I met Sheryl strictly through social media and one day, at a conference (remember them?), Sheryl came over to our exhibit, and the rest is history. We are so proud to share Sheryl’s story and the craziest way she actually got into the business! This is certainly a must read.
– Maree Moscati, CEO CTPRP
Females and Finance
Share how your career path positioned you to create Females in Finance.
Sheryl: I got into finance 1,000 percent by accident. I actually copied my resumé at Kinko’s and faxed it to the wrong number. The employee at MassMutual did me a solid and called back and said, “I think this was someone else, but we’re hiring. Would you like to come in?” And I was so excited. It was the first time I had ever taken the subway or been in a high rise.
I started off as a secretary answering phones, and then I moved up to become a marketing assistant and then an account rep. I asked the man who hired me, Robert Brumby, why he hired me, and he told me, “I can’t teach curiosity, and you were so curious.” I would actually read through the policies when they came in because that’s what I thought you were supposed to do.
I took that sense of curiosity into every business I worked in. But that curiosity also existed in my personal life. I wanted to be a good mom, and I was curious about MySpace when I learned my kids were on it. But something clicked in my head and said, “You can sell stuff. You can meet people. You can get referrals.” I moved my 16-year-old son over (who’s now 32), and I was like, “Move. It’s my turn.”
Social and digital marketing weren’t as easy back then as they are now, but I knew it was special. I was able to leverage those skills after a conference in 2017, where I was speaking and realized there were no people of color in the room and only four women, and I decided to do a deep dive into understanding diversity metrics in our industry, which eventually led me to start Females in Finance.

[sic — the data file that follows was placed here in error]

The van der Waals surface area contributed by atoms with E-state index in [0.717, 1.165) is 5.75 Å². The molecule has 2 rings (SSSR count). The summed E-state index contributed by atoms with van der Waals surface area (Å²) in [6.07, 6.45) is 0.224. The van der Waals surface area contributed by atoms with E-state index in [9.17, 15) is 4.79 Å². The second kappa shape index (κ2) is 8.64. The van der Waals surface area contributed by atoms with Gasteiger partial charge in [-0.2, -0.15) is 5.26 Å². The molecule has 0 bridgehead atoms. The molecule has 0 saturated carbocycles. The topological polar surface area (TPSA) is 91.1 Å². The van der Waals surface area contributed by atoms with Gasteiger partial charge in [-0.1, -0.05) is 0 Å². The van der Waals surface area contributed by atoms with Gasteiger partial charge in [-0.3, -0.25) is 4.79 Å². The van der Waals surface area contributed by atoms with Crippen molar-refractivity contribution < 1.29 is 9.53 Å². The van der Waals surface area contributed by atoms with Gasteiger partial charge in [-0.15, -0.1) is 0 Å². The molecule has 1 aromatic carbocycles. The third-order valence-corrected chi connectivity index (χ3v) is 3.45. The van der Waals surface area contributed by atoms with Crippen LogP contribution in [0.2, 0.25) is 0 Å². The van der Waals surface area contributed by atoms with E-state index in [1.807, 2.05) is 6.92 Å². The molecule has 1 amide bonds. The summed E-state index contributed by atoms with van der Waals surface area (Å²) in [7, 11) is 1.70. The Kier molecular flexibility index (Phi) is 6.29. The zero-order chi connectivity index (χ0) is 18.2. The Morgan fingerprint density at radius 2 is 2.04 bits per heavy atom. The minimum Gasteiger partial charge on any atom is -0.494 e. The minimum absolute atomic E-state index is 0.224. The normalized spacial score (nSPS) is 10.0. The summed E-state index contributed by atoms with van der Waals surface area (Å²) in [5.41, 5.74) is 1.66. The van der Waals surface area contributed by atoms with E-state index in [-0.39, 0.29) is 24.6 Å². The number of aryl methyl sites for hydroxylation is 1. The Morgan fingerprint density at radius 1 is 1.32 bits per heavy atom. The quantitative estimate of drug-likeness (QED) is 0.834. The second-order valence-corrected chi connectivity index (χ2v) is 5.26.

If you had one do-over in your career, what would it be and why?
Sheryl: The thing that I would teach younger Sheryl is to continue to stand there. Stand there when it’s really uncomfortable. Keep standing there a little bit longer when people told me, when I was 23, to go get all the guys lunches, yet I had the same title as them.
People need to stand in discomfort for things that are their purpose. And I think that is one of the most valuable skill sets that I could have afforded younger Sheryl. I’m real good about standing there by myself now. But standing in my strength and being confident in it, when you want to waver, that would be my do-over.
Who is one of your most influential mentors?
Robert Brumby is probably one of the most influential people in my life. He had been a teacher, and I think it is really great when educators come into financial service professional roles because they understand how to make other people use their minds in different ways.
He was my number one cheerleader and advocator at a time when people really didn’t have male allies, let’s say. To this very day, I do not make major financial decisions on the businesses that I’ve started without consulting with him.
He is a mentor that appreciated who I am as a person and professional, but was just removed enough to say very objective things. Mentors need that to help you become a better version of yourself. And that is very difficult to do. But Robert helps me do that.
An international speaker on social and digital marketing strategies for financial services organizations, Sheryl Hickerson has worked with thousands of professionals to grow the presence of the financial services profession through online platforms.
In 2018, Sheryl started Females and Finance, a private online membership organization dedicated to fostering recruitment, training, and advancement of women in a financial service or financial technology role.
Membership today recently crested 3,000 professionals with no signs of letting up. After 30 years in financial services, Sheryl has dedicated her professional life to promoting better networking and diversity initiatives within her community.